Parrish opts to play for Wake Forest

More than 100 colleges contacted Howard's DaLawn Parrish about playing football next season.

The Division 1-A colleges told him he'd play defensive back; the Division 1-AA schools promised him a quarterback spot.


The preseason All-America selection visited Wake Forest, Rutgers and North Carolina State, and then gave 1-A Wake Forest his verbal commitment on Dec. 30.

"I'll be competing for a spot at cornerback, punt returner and kick returner," Parrish said. "I'm looking forward to a new challenge. It will be just like starting over again."


One of the things Parrish most liked about Wake Forest, located in Winston-Salem, N.C., was its size -- 3,600 undergraduates -- as opposed to "35,000 at Rutgers and an N.C. State campus so big you couldn't see to the end of it."

"At Wake Forest they only have 16 students in their general biology class, and their biggest class is 34 students," said Parrish, who carries a 3.8 cumulative GPA at Howard.

"I thought I fit in best there because it is a young team. I felt I'd be part of a family and not just a number. I liked the atmosphere and the other players. And it's a top educational school that plays in a good league."

Terrence Suber, The Baltimore Sun's 1992 All-Metro Offensive Player of the Year from City College, showed Parrish around the campus during his visit. Suber played safety last season for the 3-8 Deacons.

Second-year Deacons head coach Jim Caldwell also played a large role in Parrish's decision.

"He's a down-to-earth head coach who believes in making his players into young men and not just in winning football games," Parrish said.

Caldwell visited Howard after the season, and one of Caldwell's assistant coaches watched Parrish play against Centennial.

"Whenever the head coach shows up, you know they are really interested," said John Quinn, Parrish's coach for the past three seasons at Howard.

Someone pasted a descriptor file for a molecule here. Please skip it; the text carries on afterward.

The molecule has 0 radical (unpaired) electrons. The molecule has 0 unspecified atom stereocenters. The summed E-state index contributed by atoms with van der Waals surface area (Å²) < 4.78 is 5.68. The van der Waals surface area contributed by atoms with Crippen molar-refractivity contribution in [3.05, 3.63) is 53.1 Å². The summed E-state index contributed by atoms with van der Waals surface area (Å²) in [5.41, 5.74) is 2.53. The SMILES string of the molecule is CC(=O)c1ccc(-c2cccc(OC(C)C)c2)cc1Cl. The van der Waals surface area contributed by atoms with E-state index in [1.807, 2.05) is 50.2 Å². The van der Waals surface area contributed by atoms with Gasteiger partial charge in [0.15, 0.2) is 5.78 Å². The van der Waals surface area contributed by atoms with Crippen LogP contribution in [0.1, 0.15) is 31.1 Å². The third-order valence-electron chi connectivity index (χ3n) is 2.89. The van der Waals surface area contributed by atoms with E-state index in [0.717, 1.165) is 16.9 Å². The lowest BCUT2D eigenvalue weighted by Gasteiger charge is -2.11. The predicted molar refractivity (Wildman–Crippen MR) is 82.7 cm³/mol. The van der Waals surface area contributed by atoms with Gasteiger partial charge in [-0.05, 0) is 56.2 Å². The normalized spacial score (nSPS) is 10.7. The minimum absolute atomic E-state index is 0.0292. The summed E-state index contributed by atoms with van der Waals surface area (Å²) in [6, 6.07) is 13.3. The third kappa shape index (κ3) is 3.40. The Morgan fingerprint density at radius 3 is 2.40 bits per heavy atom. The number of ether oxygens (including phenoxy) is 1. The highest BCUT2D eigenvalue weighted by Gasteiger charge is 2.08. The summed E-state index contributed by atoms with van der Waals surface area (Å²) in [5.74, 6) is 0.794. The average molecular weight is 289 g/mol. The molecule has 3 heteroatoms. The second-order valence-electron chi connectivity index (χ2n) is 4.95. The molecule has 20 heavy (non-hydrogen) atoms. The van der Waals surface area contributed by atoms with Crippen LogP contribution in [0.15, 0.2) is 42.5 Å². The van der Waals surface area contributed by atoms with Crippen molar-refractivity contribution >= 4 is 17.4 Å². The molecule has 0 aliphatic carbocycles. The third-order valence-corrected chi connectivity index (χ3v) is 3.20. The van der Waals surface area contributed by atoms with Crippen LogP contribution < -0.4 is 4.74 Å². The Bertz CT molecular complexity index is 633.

Another factor that influenced Parrish was that, like Suber, he'll get the opportunity to play as a true freshman.

Parrish is 5 feet 10 1/2 and 175 pounds, which he says is already bigger than most incoming defensive backs.

"Wake needs defensive help and athletically he can make an impact right away," said Quinn.

"Most Division 1-A colleges have pro passing games, and DaLawn is too short to be a drop-back passer. He also considered the Ivy League. I can't tell you how excited Wake Forest is to get him."

James Madison, Richmond and Delaware State considered Parrish at quarterback.

Parrish was Quinn's first Division 1-A recruit in nine seasons as head coach. Quinn, a former lineman and captain at Penn State, resigned after last season to become Howard County's supervisor of science.


Parrish helped lead the Lions to a 9-2 record and their first county title in 17 years in his junior season. He passed for 727 yards and rushed for 513 yards and was the first-team All-County quarterback.

This past season the Lions went 8-2, losing to Oakland Mills, 19-18, on a last-minute touchdown drive in a game that decided both the county title and a playoff berth.

Parrish again produced big numbers offensively, passing for 1,097 yards and 16 touchdowns, and rushing for 593 yards and nine touchdowns. He also returned 11 punts for 401 yards and one touchdown.

He was selected as The Baltimore Sun's Howard County Defensive Player of the Year, making 28 unassisted tackles and 50 assists, six tackles for losses, four quarterback sacks and one interception. The safety made at least a dozen touchdown-saving tackles.

Parrish also was selected as a first-team defensive back on The Baltimore Sun's All-Metro team, and as a defensive back on the Associated Press Consensus All-State team.

Parrish grew up in Anne Arundel County and played for the East Glen Burnie Warriors.


"When I was 11, my coach, Mike Francis, told me I could play in college some day, and that made me work hard," Parrish said.

His family moved to Howard County before his sophomore year of high school.

"It proved to be a good move, because a lot of people have looked out for me and really cared about me here," Parrish said.

"We almost moved into the Wilde Lake district, but my family decided that rather than be part of an established program it would be better to help rebuild a program. I owe a lot to Coach Quinn. He's a fine man and I'm going to miss him."